Zalma on California Claims Regulations


Updated March 11, 2013 to include changes made to the Regulations effective March 30, 2013

This E-book was designed to assist insurance personnel who do business in the state of California. It will assist all insurance claims personnel, claims professionals, independent insurance adjusters, special fraud investigators, private investigators who work for the insurance industry, the management in the industry, the attorneys who serve the industry, public insurance adjusters, policyholders and counsel for policyholders working with insurers doing business in California.

All insurers doing business in California must comply with the requirements of California Fair Claims Settlement Practices Regulations (the "Regulations") or face the ire of, and attempts at financial punishment from the California Department of Insurance ("CDOI"). That punishment is now in question because some courageous insurers fought the CDOI and succeeded before an administrative law judge.

Regardless of difficulties in assessing punishment the state of California requires all who are involved in the claims process even if only tangentially to be trained with regard claims handling in compliance with the Regulations and attest to completion of such training under oath or that the claims person has read and understood the Regulations.

It is necessary that insurance personnel who are engaged in any way in the presentation, processing, or negotiation of insurance claims in California be familiar with the Regulations. Counsel for insurers and policyholders should be familiar with the Regulations since they set a minimum standard for claims handling.

Whether the insurer fulfilled the requirements or not can assist the lawyer in evaluating the exposure faced by an insurer or policyholder client. The existence of compliance with the Regulations is important to the evaluation of a claim for breach of the covenant of good faith and fair dealing and evaluation of a claim of damages resulting from the tort of bad faith.

Fair Claims Practices Regulations

In 1993, the California Department of Insurance started the regulatory process to control, through regulatory micromanagement, claims handling in the state of California. The first version of what was then called the "Unfair Claims Settlement Practices Regulations" were issued to comply with the direction of the California Supreme Court made as part of the ruling in a case known as Moradi Shalal1 that concluded: "Neither section 790.03 nor section 790.09 was intended to create a private civil cause of action against an insurer that commits one of the various acts listed in section 790.03, subdivision (h)." The Supreme Court concluded that enforcement was the obligation of the CDOI.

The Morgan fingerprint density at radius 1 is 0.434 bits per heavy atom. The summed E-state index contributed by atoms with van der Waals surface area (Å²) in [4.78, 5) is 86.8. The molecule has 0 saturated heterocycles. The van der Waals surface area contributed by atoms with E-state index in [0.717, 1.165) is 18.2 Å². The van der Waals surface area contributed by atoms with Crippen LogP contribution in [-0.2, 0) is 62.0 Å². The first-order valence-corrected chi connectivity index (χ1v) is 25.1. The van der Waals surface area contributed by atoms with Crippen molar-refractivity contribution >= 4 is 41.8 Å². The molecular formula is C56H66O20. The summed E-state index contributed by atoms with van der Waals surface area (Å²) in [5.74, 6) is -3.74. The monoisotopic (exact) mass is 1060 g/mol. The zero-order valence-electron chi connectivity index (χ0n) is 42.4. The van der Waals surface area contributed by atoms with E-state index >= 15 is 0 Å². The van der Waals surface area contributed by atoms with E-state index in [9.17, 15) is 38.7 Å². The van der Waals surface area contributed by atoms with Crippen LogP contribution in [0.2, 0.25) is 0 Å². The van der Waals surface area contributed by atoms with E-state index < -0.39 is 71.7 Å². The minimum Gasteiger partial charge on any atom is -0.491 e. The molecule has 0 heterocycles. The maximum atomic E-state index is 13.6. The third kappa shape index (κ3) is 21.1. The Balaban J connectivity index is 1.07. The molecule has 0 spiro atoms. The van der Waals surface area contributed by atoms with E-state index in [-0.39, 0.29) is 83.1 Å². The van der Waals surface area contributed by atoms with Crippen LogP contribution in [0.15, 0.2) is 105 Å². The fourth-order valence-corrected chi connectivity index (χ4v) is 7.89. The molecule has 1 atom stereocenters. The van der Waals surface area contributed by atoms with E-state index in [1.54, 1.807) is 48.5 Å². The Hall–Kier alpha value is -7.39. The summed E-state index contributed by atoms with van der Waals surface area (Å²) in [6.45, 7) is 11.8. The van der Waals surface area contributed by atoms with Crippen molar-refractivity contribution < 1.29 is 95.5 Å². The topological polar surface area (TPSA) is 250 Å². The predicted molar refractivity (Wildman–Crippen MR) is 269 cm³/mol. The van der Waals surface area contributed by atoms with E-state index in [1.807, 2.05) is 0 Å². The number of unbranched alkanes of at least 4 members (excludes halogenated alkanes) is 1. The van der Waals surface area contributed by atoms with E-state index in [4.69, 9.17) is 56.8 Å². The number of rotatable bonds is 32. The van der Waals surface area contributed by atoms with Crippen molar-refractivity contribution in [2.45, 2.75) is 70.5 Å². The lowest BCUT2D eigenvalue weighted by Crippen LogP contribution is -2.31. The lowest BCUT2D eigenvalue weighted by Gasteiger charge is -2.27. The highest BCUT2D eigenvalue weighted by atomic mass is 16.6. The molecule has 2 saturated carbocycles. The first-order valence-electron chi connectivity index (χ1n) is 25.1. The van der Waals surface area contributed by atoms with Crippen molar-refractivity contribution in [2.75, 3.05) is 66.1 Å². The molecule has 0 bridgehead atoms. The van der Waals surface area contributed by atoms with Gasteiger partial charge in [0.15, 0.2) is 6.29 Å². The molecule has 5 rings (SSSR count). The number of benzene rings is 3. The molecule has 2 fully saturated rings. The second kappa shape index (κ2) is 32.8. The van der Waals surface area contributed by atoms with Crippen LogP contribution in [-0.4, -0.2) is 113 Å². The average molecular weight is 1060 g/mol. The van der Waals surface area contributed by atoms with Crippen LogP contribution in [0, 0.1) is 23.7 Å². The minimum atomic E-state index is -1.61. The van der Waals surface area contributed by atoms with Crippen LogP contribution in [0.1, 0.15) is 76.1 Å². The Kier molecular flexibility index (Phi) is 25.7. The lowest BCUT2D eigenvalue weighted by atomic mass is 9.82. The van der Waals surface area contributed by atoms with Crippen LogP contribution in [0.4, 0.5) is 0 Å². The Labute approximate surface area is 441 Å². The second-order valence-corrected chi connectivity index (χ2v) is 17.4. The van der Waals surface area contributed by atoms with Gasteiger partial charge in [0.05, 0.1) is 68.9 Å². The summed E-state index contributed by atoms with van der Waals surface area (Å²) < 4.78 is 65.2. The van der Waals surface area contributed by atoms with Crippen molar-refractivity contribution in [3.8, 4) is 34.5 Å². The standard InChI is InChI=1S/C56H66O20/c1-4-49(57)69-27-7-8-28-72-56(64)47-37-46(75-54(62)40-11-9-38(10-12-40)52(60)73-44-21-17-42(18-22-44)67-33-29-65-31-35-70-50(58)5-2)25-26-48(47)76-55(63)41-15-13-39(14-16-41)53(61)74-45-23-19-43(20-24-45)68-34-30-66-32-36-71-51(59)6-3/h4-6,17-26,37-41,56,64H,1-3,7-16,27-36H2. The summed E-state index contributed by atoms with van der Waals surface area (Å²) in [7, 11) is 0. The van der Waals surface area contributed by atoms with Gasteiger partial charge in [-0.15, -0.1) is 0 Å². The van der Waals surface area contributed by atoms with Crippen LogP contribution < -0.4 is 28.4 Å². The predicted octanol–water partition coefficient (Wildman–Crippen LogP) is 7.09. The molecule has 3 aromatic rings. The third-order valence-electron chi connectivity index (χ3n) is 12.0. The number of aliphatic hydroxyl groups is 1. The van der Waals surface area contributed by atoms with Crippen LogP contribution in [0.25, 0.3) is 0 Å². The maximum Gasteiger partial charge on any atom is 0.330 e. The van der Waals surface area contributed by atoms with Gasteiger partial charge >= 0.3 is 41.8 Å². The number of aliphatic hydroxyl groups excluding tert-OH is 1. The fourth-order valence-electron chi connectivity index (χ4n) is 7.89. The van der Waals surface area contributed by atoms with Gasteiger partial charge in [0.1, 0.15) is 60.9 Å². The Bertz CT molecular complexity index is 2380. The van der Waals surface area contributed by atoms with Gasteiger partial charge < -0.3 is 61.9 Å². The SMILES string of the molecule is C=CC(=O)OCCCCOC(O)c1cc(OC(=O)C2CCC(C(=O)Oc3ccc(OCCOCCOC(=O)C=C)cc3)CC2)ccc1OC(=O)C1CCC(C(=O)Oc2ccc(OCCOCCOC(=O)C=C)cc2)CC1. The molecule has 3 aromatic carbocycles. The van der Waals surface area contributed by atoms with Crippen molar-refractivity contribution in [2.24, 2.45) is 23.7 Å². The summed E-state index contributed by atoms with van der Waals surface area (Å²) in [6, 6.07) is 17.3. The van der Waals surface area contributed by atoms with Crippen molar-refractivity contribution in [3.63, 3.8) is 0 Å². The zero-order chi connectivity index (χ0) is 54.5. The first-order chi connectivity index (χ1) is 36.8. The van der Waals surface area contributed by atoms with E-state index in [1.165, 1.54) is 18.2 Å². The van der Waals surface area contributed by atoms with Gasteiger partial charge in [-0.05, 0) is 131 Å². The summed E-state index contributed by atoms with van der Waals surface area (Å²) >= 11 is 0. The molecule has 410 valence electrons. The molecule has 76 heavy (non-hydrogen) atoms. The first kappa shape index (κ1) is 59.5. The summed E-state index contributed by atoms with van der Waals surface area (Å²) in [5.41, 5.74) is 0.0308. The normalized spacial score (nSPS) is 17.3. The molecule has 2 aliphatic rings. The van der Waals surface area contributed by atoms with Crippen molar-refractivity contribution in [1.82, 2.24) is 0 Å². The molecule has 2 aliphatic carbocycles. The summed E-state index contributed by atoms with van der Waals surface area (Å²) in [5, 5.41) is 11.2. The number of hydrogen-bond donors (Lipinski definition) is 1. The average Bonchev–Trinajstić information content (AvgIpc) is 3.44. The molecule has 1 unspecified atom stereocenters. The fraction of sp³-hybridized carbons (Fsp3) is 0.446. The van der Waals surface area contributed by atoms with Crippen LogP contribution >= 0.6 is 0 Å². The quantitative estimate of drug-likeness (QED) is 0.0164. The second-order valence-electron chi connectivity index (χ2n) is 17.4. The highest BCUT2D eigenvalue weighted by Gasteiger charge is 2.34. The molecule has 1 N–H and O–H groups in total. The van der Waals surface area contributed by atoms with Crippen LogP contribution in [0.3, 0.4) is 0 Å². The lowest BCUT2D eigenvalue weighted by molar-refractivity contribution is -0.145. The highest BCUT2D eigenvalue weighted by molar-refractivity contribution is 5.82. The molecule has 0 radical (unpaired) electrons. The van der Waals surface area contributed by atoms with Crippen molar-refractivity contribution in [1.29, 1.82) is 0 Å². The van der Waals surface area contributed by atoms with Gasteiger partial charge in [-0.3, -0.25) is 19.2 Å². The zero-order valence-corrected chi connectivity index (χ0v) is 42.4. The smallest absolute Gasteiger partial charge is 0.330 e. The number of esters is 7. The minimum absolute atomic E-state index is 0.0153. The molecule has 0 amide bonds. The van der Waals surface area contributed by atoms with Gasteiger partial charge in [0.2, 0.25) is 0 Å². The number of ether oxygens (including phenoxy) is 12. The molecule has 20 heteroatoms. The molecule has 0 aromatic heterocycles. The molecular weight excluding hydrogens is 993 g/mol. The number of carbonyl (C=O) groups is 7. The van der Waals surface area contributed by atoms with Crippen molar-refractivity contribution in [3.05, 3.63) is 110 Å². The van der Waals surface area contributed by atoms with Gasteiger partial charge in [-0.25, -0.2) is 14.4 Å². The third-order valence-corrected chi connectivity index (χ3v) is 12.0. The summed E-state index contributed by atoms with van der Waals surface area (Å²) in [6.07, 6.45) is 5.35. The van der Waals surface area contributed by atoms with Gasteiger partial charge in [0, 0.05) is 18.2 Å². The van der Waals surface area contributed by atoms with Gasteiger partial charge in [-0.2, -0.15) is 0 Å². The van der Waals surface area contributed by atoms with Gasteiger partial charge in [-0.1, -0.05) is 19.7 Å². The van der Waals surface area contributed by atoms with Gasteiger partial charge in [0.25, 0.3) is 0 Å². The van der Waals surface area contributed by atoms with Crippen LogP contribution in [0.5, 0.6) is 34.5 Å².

The CDOI, five years after receiving instruction from the Supreme Court, issued the first version of the Regulations in 1993 and modified the Regulations in 1996, 1997, 2004, 2007 and 2009. The 1997 changes renamed the Regulations the "California Fair Claims Settlement Practices Regulations," which name remains.

The Regulations imposed on all insurance personnel a detailed laundry list of actions the CDOI considered wrongful or in violation of the Fair Claims Practices Act, California Insurance Code Section 790.03(h).2

The Regulations impose on all insurance claims personnel the requirement that they read and understand the Regulations or attend an annual training program no later than September 1 of each year. They require that insurers ascertain that every employee involved in any way in the claims process is trained about the Regulations or has submitted a sworn statement that he or she has read and understands the Regulations. The Regulations even require that the insurance claims managing executive attest, under oath, that each employee has been trained with regard to and/or understands the Regulations. This requirement must be complied with in order to avoid the possibility of administrative penalties upon the insurer or prosecution of the officer for perjury

Created March 11, 2013

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